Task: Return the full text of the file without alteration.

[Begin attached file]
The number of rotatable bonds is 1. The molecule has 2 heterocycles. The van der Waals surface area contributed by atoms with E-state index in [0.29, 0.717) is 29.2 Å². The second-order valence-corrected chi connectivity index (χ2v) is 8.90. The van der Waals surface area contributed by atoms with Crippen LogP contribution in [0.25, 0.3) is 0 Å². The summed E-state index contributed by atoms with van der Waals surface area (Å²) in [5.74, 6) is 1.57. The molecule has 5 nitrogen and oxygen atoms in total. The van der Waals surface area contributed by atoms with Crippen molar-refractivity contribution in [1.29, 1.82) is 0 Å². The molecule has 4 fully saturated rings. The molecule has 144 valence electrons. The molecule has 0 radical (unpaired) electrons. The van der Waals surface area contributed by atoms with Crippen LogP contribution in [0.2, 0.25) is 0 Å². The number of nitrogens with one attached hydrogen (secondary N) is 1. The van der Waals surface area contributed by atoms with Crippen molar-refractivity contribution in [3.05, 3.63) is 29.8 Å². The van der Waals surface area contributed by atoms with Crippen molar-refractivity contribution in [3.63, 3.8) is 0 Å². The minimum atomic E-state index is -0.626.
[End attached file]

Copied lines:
The number of rotatable bonds is 1. The molecule has 2 heterocycles. The van der Waals surface area contributed by atoms with E-state index in [0.29, 0.717) is 29.2 Å². The second-order valence-corrected chi connectivity index (χ2v) is 8.90. The van der Waals surface area contributed by atoms with Crippen LogP contribution in [0.25, 0.3) is 0 Å². The summed E-state index contributed by atoms with van der Waals surface area (Å²) in [5.74, 6) is 1.57. The molecule has 5 nitrogen and oxygen atoms in total. The van der Waals surface area contributed by atoms with Crippen molar-refractivity contribution in [1.29, 1.82) is 0 Å². The molecule has 4 fully saturated rings. The molecule has 144 valence electrons. The molecule has 0 radical (unpaired) electrons. The van der Waals surface area contributed by atoms with Crippen LogP contribution in [0.2, 0.25) is 0 Å². The number of nitrogens with one attached hydrogen (secondary N) is 1. The van der Waals surface area contributed by atoms with Crippen molar-refractivity contribution in [3.05, 3.63) is 29.8 Å². The van der Waals surface area contributed by atoms with Crippen molar-refractivity contribution in [3.63, 3.8) is 0 Å². The minimum atomic E-state index is -0.626.